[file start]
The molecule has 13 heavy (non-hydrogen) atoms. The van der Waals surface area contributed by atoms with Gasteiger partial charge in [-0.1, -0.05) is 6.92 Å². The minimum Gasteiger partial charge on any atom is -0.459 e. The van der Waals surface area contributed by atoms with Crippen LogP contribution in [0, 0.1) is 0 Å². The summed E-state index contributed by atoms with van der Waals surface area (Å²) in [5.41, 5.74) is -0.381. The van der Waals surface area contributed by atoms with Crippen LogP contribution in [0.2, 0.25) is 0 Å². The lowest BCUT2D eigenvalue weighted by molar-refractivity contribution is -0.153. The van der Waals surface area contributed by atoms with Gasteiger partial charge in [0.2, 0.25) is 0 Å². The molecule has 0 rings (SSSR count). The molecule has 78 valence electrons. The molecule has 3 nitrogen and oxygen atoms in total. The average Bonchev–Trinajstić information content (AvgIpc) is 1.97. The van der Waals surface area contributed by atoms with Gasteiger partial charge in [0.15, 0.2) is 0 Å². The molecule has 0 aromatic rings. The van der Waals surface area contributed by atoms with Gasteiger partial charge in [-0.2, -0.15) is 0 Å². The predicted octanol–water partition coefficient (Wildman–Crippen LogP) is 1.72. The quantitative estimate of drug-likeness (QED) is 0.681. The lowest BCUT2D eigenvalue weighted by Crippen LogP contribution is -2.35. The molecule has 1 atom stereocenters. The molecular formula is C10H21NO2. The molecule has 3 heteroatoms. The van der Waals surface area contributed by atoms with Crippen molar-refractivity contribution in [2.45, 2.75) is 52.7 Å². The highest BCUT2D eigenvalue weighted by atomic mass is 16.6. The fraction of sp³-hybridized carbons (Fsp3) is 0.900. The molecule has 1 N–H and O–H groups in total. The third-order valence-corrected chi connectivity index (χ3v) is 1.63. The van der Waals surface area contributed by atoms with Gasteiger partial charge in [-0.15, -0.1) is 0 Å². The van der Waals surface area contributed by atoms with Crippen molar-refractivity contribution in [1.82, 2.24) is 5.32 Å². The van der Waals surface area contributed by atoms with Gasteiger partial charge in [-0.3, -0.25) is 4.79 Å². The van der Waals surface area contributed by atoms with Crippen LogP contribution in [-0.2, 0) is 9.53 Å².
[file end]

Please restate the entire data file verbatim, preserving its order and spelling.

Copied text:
The molecule has 13 heavy (non-hydrogen) atoms. The van der Waals surface area contributed by atoms with Gasteiger partial charge in [-0.1, -0.05) is 6.92 Å². The minimum Gasteiger partial charge on any atom is -0.459 e. The van der Waals surface area contributed by atoms with Crippen LogP contribution in [0, 0.1) is 0 Å². The summed E-state index contributed by atoms with van der Waals surface area (Å²) in [5.41, 5.74) is -0.381. The van der Waals surface area contributed by atoms with Crippen LogP contribution in [0.2, 0.25) is 0 Å². The lowest BCUT2D eigenvalue weighted by molar-refractivity contribution is -0.153. The van der Waals surface area contributed by atoms with Gasteiger partial charge in [0.2, 0.25) is 0 Å². The molecule has 0 rings (SSSR count). The molecule has 78 valence electrons. The molecule has 3 nitrogen and oxygen atoms in total. The average Bonchev–Trinajstić information content (AvgIpc) is 1.97. The van der Waals surface area contributed by atoms with Gasteiger partial charge in [0.15, 0.2) is 0 Å². The molecule has 0 aromatic rings. The van der Waals surface area contributed by atoms with Gasteiger partial charge in [-0.2, -0.15) is 0 Å². The predicted octanol–water partition coefficient (Wildman–Crippen LogP) is 1.72. The quantitative estimate of drug-likeness (QED) is 0.681. The lowest BCUT2D eigenvalue weighted by Crippen LogP contribution is -2.35. The molecule has 1 atom stereocenters. The molecular formula is C10H21NO2. The molecule has 3 heteroatoms. The van der Waals surface area contributed by atoms with Crippen molar-refractivity contribution in [2.45, 2.75) is 52.7 Å². The highest BCUT2D eigenvalue weighted by atomic mass is 16.6. The fraction of sp³-hybridized carbons (Fsp3) is 0.900. The molecule has 1 N–H and O–H groups in total. The third-order valence-corrected chi connectivity index (χ3v) is 1.63. The van der Waals surface area contributed by atoms with Gasteiger partial charge in [-0.15, -0.1) is 0 Å². The van der Waals surface area contributed by atoms with Crippen molar-refractivity contribution in [1.82, 2.24) is 5.32 Å². The van der Waals surface area contributed by atoms with Gasteiger partial charge in [-0.3, -0.25) is 4.79 Å². The van der Waals surface area contributed by atoms with Crippen LogP contribution in [-0.2, 0) is 9.53 Å².